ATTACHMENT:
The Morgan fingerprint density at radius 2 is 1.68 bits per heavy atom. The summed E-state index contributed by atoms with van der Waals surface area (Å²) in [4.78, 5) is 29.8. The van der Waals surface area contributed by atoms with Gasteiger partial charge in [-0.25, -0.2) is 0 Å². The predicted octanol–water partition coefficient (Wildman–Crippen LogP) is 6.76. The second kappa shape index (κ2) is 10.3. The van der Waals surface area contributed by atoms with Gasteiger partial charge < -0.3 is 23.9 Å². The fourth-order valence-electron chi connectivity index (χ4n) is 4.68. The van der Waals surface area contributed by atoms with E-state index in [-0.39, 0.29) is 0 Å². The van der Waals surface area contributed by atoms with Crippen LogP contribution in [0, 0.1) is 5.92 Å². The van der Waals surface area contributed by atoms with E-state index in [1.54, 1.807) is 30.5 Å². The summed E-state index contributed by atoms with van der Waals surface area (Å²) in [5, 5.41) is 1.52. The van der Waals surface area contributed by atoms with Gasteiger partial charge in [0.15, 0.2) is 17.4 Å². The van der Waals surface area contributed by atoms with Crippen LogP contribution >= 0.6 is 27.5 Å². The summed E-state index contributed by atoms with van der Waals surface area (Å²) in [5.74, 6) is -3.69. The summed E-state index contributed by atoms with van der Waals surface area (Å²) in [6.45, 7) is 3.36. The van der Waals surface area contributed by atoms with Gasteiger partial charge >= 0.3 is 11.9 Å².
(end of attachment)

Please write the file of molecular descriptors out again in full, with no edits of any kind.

The Morgan fingerprint density at radius 2 is 1.68 bits per heavy atom. The summed E-state index contributed by atoms with van der Waals surface area (Å²) in [4.78, 5) is 29.8. The van der Waals surface area contributed by atoms with Gasteiger partial charge in [-0.25, -0.2) is 0 Å². The predicted octanol–water partition coefficient (Wildman–Crippen LogP) is 6.76. The second kappa shape index (κ2) is 10.3. The van der Waals surface area contributed by atoms with Gasteiger partial charge < -0.3 is 23.9 Å². The fourth-order valence-electron chi connectivity index (χ4n) is 4.68. The van der Waals surface area contributed by atoms with E-state index in [-0.39, 0.29) is 0 Å². The van der Waals surface area contributed by atoms with Crippen LogP contribution in [0, 0.1) is 5.92 Å². The van der Waals surface area contributed by atoms with E-state index in [1.54, 1.807) is 30.5 Å². The summed E-state index contributed by atoms with van der Waals surface area (Å²) in [5, 5.41) is 1.52. The van der Waals surface area contributed by atoms with Gasteiger partial charge in [0.15, 0.2) is 17.4 Å². The van der Waals surface area contributed by atoms with Crippen LogP contribution >= 0.6 is 27.5 Å². The summed E-state index contributed by atoms with van der Waals surface area (Å²) in [5.74, 6) is -3.69. The summed E-state index contributed by atoms with van der Waals surface area (Å²) in [6.45, 7) is 3.36. The van der Waals surface area contributed by atoms with Gasteiger partial charge >= 0.3 is 11.9 Å².